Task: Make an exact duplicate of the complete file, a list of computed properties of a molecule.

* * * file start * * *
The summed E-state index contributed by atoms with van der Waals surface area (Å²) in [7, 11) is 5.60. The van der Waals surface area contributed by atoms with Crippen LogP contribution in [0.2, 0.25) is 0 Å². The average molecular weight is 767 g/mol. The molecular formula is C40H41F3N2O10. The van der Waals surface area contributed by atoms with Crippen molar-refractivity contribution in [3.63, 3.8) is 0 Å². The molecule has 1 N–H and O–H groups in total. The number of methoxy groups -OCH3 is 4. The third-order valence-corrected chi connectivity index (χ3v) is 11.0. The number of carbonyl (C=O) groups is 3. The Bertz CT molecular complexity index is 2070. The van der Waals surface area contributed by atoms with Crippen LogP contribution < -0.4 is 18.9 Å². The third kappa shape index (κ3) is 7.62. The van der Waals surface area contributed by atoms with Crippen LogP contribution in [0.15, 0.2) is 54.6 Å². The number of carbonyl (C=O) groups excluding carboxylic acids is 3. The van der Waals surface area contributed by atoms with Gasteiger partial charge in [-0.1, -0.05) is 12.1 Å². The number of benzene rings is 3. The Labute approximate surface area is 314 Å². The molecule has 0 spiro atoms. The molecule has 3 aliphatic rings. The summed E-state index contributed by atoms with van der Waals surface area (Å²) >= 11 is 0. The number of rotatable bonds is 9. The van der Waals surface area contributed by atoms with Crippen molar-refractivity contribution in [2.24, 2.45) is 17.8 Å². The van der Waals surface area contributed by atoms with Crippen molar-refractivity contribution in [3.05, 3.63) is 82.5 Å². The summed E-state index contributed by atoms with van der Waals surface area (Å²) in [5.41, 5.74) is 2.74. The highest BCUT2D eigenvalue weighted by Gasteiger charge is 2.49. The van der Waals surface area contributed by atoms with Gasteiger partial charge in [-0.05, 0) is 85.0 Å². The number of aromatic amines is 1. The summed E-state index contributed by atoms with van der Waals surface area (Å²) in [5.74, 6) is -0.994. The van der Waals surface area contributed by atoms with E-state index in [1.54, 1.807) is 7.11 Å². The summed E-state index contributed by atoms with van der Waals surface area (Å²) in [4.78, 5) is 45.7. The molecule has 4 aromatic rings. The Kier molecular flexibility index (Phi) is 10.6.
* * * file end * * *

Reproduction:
The summed E-state index contributed by atoms with van der Waals surface area (Å²) in [7, 11) is 5.60. The van der Waals surface area contributed by atoms with Crippen LogP contribution in [0.2, 0.25) is 0 Å². The average molecular weight is 767 g/mol. The molecular formula is C40H41F3N2O10. The van der Waals surface area contributed by atoms with Crippen molar-refractivity contribution in [3.63, 3.8) is 0 Å². The molecule has 1 N–H and O–H groups in total. The number of methoxy groups -OCH3 is 4. The third-order valence-corrected chi connectivity index (χ3v) is 11.0. The number of carbonyl (C=O) groups is 3. The Bertz CT molecular complexity index is 2070. The van der Waals surface area contributed by atoms with Crippen LogP contribution < -0.4 is 18.9 Å². The third kappa shape index (κ3) is 7.62. The van der Waals surface area contributed by atoms with Crippen LogP contribution in [0.15, 0.2) is 54.6 Å². The number of carbonyl (C=O) groups excluding carboxylic acids is 3. The van der Waals surface area contributed by atoms with Gasteiger partial charge in [-0.1, -0.05) is 12.1 Å². The number of benzene rings is 3. The Labute approximate surface area is 314 Å². The molecule has 0 spiro atoms. The molecule has 3 aliphatic rings. The summed E-state index contributed by atoms with van der Waals surface area (Å²) >= 11 is 0. The number of rotatable bonds is 9. The van der Waals surface area contributed by atoms with Crippen molar-refractivity contribution in [2.24, 2.45) is 17.8 Å². The van der Waals surface area contributed by atoms with Crippen molar-refractivity contribution in [3.05, 3.63) is 82.5 Å². The summed E-state index contributed by atoms with van der Waals surface area (Å²) in [5.41, 5.74) is 2.74. The highest BCUT2D eigenvalue weighted by Gasteiger charge is 2.49. The van der Waals surface area contributed by atoms with Gasteiger partial charge in [-0.05, 0) is 85.0 Å². The number of aromatic amines is 1. The summed E-state index contributed by atoms with van der Waals surface area (Å²) in [5.74, 6) is -0.994. The van der Waals surface area contributed by atoms with E-state index in [1.54, 1.807) is 7.11 Å². The summed E-state index contributed by atoms with van der Waals surface area (Å²) in [4.78, 5) is 45.7. The molecule has 4 aromatic rings. The Kier molecular flexibility index (Phi) is 10.6.